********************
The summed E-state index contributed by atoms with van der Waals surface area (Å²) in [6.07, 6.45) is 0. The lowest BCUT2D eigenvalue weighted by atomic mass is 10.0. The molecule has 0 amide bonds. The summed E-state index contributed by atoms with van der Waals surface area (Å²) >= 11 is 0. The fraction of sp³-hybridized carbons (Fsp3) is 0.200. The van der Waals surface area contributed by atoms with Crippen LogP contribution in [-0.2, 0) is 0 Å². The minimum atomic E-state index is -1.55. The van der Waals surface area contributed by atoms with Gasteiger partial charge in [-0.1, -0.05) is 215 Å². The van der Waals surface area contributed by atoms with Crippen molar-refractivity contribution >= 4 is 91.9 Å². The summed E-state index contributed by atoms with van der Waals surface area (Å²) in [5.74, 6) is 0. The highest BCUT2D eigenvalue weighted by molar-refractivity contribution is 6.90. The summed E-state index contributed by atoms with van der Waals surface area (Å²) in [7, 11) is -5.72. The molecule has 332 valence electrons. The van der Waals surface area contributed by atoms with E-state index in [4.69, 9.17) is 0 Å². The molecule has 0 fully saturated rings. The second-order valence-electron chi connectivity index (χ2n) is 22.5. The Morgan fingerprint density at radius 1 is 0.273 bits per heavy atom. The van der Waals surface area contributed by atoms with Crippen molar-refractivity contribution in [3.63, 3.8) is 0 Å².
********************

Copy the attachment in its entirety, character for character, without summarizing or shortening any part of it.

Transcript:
The summed E-state index contributed by atoms with van der Waals surface area (Å²) in [6.07, 6.45) is 0. The lowest BCUT2D eigenvalue weighted by atomic mass is 10.0. The molecule has 0 amide bonds. The summed E-state index contributed by atoms with van der Waals surface area (Å²) >= 11 is 0. The fraction of sp³-hybridized carbons (Fsp3) is 0.200. The van der Waals surface area contributed by atoms with Crippen LogP contribution in [-0.2, 0) is 0 Å². The minimum atomic E-state index is -1.55. The van der Waals surface area contributed by atoms with Gasteiger partial charge in [-0.1, -0.05) is 215 Å². The van der Waals surface area contributed by atoms with Crippen molar-refractivity contribution >= 4 is 91.9 Å². The summed E-state index contributed by atoms with van der Waals surface area (Å²) in [5.74, 6) is 0. The highest BCUT2D eigenvalue weighted by molar-refractivity contribution is 6.90. The summed E-state index contributed by atoms with van der Waals surface area (Å²) in [7, 11) is -5.72. The molecule has 332 valence electrons. The van der Waals surface area contributed by atoms with E-state index in [4.69, 9.17) is 0 Å². The molecule has 0 fully saturated rings. The second-order valence-electron chi connectivity index (χ2n) is 22.5. The Morgan fingerprint density at radius 1 is 0.273 bits per heavy atom. The van der Waals surface area contributed by atoms with Crippen molar-refractivity contribution in [3.63, 3.8) is 0 Å².